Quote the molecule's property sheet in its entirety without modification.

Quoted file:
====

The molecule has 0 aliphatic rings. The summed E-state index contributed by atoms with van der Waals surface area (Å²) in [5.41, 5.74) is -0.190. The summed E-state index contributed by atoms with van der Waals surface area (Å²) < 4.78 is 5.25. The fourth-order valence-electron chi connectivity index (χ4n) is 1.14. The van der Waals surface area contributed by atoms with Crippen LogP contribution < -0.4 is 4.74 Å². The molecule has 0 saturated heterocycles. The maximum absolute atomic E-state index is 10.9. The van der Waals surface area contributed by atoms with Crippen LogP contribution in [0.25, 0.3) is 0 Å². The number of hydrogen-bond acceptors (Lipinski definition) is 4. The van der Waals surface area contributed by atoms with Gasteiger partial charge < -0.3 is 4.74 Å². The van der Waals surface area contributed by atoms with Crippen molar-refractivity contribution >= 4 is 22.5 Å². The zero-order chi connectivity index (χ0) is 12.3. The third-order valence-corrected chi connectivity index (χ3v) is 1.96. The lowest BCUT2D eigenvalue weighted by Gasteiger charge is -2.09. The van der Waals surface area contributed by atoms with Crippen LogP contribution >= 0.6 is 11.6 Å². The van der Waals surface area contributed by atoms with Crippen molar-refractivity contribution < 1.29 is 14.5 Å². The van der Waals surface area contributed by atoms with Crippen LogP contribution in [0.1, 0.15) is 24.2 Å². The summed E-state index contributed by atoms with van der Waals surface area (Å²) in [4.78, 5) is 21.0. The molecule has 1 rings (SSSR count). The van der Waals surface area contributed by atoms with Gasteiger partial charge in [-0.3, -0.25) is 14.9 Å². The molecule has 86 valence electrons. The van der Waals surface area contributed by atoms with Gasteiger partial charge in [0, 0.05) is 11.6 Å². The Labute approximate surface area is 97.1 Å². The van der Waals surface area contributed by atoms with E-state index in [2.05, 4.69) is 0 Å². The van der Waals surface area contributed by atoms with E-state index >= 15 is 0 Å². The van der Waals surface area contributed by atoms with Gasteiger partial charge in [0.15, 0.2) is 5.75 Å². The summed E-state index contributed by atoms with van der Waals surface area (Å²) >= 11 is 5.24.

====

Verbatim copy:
The molecule has 0 aliphatic rings. The summed E-state index contributed by atoms with van der Waals surface area (Å²) in [5.41, 5.74) is -0.190. The summed E-state index contributed by atoms with van der Waals surface area (Å²) < 4.78 is 5.25. The fourth-order valence-electron chi connectivity index (χ4n) is 1.14. The van der Waals surface area contributed by atoms with Crippen LogP contribution < -0.4 is 4.74 Å². The molecule has 0 saturated heterocycles. The maximum absolute atomic E-state index is 10.9. The van der Waals surface area contributed by atoms with Crippen LogP contribution in [0.25, 0.3) is 0 Å². The number of hydrogen-bond acceptors (Lipinski definition) is 4. The van der Waals surface area contributed by atoms with Gasteiger partial charge < -0.3 is 4.74 Å². The van der Waals surface area contributed by atoms with Crippen molar-refractivity contribution >= 4 is 22.5 Å². The zero-order chi connectivity index (χ0) is 12.3. The third-order valence-corrected chi connectivity index (χ3v) is 1.96. The lowest BCUT2D eigenvalue weighted by Gasteiger charge is -2.09. The van der Waals surface area contributed by atoms with Crippen LogP contribution >= 0.6 is 11.6 Å². The van der Waals surface area contributed by atoms with Crippen molar-refractivity contribution < 1.29 is 14.5 Å². The van der Waals surface area contributed by atoms with Crippen LogP contribution in [0.1, 0.15) is 24.2 Å². The summed E-state index contributed by atoms with van der Waals surface area (Å²) in [4.78, 5) is 21.0. The molecule has 1 rings (SSSR count). The van der Waals surface area contributed by atoms with Gasteiger partial charge in [-0.3, -0.25) is 14.9 Å². The molecule has 86 valence electrons. The van der Waals surface area contributed by atoms with Gasteiger partial charge in [0, 0.05) is 11.6 Å². The Labute approximate surface area is 97.1 Å². The van der Waals surface area contributed by atoms with E-state index in [2.05, 4.69) is 0 Å². The van der Waals surface area contributed by atoms with E-state index >= 15 is 0 Å². The van der Waals surface area contributed by atoms with Gasteiger partial charge in [0.15, 0.2) is 5.75 Å². The summed E-state index contributed by atoms with van der Waals surface area (Å²) >= 11 is 5.24.